One way ANOVA test has shown that RTP with severe GO had significantly higher mean of serum creatinine level than those with mild GO (194 v.s. 141 µmol/L, p= 0.01). Similarly, the mean fasting blood glucose levels were signi­ficantly higher in RTP with severe GO than in those without GO (7.3 v.s. 5 mmol/L, p= 0.03).

The second most frequently diagnosed oral le­sion in RTP was erythematous candidiasis (EC), which was diagnosed in 9 (15.5%) RTP, while Candida-associated angular cheilitis was diag­nosed in only one (1.7%) patient who had con­comitantly EC. C. albicans was isolated from five lesions (55.6%), while C. dubliniesis and C. famata each was isolated from two lesions (22.2%). None of the HCS had oral candidiasis. The prevalence of EC in RTP was significantly higher than in HCS (p= 0.002). Seven (77.8%) cases of EC were located on the dorsum of the tongue, while the remaining 2 (22.2%) cases were on the dorsum of the tongue as well as on the hard palate. The prevalence of EC was not related to age, gender, smoking, teeth brushing or duration of transplantation. Eight out of 33 (24.2%) RTP who were not using Miswak have shown clinical and microbilogical evidence of EC, and this was significantly higher than 1/25 (4.0%) of RTP who were using Miswak and developed EC (p= 0.04) [Table 5].

HL was diagnosed in 5 (8.6%) RTP, but was not observed in any HCS (p= 0.04). All lesions were present bilaterally on the lateral border of the tongue. No significant difference could be detected in the mean values of blood inves­tigations between RTP with HL and those with­out. Due to small number of patients with HL, no attempt was made to investigate the possible correlation with other variables such as medi­cations, age, and gender.


It is generally believed that RTP exhibit an increased prevalence of oral lesions that could be related either to the patient's medications or to their immunosuppressive state. However, with exception of GO, little is known about the prevalence of intra-oral lesions in RTP. [3],[5]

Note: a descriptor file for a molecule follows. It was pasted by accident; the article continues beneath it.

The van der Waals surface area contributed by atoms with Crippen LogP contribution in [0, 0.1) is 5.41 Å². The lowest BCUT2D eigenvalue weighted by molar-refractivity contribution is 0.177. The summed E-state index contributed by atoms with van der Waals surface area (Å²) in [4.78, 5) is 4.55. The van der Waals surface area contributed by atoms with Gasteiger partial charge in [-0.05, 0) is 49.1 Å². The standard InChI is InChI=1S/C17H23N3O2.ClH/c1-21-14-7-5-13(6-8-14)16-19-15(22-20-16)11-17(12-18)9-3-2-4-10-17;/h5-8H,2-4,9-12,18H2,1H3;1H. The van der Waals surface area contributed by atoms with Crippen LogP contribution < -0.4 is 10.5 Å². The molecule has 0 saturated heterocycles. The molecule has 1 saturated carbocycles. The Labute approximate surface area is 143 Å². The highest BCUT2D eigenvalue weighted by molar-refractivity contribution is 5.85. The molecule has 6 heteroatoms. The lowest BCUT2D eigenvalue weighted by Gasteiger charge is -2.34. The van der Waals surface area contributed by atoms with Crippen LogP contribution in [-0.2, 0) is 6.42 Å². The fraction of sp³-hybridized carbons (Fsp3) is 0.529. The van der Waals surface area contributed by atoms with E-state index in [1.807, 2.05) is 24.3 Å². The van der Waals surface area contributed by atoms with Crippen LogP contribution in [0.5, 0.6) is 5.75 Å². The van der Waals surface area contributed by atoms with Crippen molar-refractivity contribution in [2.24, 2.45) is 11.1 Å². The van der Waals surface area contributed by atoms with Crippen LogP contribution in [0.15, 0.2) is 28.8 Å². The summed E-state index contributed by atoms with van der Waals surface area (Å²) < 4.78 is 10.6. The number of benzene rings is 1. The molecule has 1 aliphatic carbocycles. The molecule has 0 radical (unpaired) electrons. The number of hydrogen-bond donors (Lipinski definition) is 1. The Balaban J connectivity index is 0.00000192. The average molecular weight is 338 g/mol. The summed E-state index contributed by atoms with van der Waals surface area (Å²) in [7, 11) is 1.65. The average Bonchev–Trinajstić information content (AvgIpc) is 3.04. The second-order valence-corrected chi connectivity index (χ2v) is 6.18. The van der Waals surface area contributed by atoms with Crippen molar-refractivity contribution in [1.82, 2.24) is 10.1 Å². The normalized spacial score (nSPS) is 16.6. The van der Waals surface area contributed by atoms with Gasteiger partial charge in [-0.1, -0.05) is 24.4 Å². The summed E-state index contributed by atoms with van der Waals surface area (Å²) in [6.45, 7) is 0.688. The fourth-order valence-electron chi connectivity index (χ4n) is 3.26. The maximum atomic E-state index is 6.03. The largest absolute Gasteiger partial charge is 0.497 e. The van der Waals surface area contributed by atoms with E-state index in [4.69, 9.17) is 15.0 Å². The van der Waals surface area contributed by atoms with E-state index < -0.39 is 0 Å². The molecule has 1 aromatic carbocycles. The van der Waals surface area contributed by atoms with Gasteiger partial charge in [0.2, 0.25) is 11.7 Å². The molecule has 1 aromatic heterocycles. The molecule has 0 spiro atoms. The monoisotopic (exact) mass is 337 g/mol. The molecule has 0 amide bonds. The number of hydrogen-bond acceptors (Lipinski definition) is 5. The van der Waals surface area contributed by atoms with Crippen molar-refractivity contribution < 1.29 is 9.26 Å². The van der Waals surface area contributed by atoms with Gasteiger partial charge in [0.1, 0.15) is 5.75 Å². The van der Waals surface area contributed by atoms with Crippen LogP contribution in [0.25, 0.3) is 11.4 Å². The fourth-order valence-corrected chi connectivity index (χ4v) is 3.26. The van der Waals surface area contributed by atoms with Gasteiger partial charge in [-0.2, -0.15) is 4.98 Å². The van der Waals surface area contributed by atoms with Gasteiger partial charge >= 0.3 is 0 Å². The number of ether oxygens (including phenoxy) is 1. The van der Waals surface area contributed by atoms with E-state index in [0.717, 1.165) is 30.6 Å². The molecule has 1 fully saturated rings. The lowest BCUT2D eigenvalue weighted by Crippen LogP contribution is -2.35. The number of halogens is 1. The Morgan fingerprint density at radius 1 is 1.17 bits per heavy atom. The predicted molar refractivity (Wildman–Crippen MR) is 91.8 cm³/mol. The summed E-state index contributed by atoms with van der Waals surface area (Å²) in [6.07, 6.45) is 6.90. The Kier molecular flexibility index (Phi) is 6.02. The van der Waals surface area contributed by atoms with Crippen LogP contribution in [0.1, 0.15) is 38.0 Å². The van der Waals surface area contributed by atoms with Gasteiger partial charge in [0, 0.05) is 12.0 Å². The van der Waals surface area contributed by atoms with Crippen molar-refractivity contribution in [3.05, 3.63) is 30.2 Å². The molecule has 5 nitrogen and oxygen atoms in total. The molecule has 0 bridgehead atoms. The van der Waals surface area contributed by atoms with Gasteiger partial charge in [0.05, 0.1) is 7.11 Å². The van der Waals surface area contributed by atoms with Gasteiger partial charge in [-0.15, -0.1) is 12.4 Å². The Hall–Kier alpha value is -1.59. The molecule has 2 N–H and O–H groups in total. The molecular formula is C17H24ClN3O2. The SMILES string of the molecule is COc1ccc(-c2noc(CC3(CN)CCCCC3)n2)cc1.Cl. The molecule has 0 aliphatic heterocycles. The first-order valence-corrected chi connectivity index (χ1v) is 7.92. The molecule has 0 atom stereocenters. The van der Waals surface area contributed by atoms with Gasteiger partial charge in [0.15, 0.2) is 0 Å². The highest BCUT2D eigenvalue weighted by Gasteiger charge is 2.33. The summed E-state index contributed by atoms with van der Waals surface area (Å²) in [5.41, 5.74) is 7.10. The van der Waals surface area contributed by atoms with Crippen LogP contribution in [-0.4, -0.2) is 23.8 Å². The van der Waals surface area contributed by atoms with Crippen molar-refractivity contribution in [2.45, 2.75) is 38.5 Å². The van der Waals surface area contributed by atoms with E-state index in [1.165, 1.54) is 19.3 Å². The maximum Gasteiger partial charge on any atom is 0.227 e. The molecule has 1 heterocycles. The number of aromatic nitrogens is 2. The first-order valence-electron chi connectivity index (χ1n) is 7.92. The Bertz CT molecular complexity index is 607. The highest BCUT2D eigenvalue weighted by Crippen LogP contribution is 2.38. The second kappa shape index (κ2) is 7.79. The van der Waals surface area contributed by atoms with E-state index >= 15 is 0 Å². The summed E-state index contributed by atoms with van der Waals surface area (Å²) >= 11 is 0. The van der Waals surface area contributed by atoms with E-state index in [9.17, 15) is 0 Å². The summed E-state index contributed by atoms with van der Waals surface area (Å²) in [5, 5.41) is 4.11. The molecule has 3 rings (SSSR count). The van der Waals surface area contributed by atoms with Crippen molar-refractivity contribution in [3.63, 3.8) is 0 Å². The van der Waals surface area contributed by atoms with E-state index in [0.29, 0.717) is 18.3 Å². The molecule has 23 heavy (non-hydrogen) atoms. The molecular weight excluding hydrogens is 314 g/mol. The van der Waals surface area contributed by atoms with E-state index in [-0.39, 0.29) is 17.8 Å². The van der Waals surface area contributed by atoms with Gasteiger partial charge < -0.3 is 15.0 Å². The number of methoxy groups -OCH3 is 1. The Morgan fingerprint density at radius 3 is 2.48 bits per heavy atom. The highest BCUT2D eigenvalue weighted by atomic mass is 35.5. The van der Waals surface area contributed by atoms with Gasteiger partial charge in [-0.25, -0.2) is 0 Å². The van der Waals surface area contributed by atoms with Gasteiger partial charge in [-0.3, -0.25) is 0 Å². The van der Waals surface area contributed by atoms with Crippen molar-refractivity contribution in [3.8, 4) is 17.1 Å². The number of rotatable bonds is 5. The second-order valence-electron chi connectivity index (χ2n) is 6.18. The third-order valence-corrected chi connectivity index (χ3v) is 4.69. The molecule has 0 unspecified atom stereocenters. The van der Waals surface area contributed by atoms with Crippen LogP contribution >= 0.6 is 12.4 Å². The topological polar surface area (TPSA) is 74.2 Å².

The prevalence of clinically evident GO among RTP of this study (74.1%) is within the range of 25%-81% of drug-induced GO previously re­ported by other studies, [3],[6],[8],[9],[22],[2]3,[24],[25] but higher than 22% reported in RTP by KING et al. [10] The wide range in the reported prevalence of drug­induced GO in RTP could be related to intrinsic variations in population samples such as genetic differences, standards of oral hygiene, the dose and duration of treatment and the criteria used to quantify the gingival enlargement. [26],[27]

The pathogenesis of the drug-induced GO is still a subject of investigation. The results of recent studies have indicated that cyclosporine affects signaling molecules in gingival fibro­blasts inducing an increase in AP-1, IL-6, and TGF-beta1 activity, which all increase the ex­pression of fibrinogenic molecules and promote GO. [28],[29] Stereological studies have shown that cyclosporine-induced GO represent altered com­position of gingival tissue characterized by in­creased thickness of epithelium, blood vessels, and non-collagenous matrix in the connective tissue. [30],[31] In addition, the suppression of T cell function in the gingival tissues by cyclosporine therapy can result in an increase of human papi­llomavirus infection, adding to the proliferative activity of cyclosporine. [32]

The data from this study have shown that RTP on a combination of therapy (cyclosporine and calcium channel blocker) had remarkably hig­her incidence and severity of GO when com­pared with those who were on cyclosporine alone, which was observed by others. [33],[34],[35] How­ever, the reasons are still not precisely deter­mined. A common pharmacodynamic feature of both drugs is their action on calcium hemo­stasis. Calcium channel blockers are calcium antagonists, and cyclosporine is known to lower the cytosolic free calcium. The synthesis and release of collagenases and other metallopro­teinases from gingival fibroblasts are calcium­dependent processes. Consequently, the intake of these drugs may lead to an impairment of collagenase synthesis and/or release, which may result in impaired collagenolysis. [30] The imba­lance between collagen production and break­down may be one of the mechanism(s) that may contribute to the development of GO in RTP. Theoretically, the combined inhibitory effects of both drugs on calcium-dependent collage­nase production may explain the qualitative and quantitative increase in gingival overgrowth observed in patients on combination of therapy. Flynn et al [36] have demonstrated that therapeutic combination of cyclosporine A and nifedipine could induce gingival edema synergistically secondary to increased sulfated-glycosamino­glycan (sGAG) synthesis by gingival fibroblasts.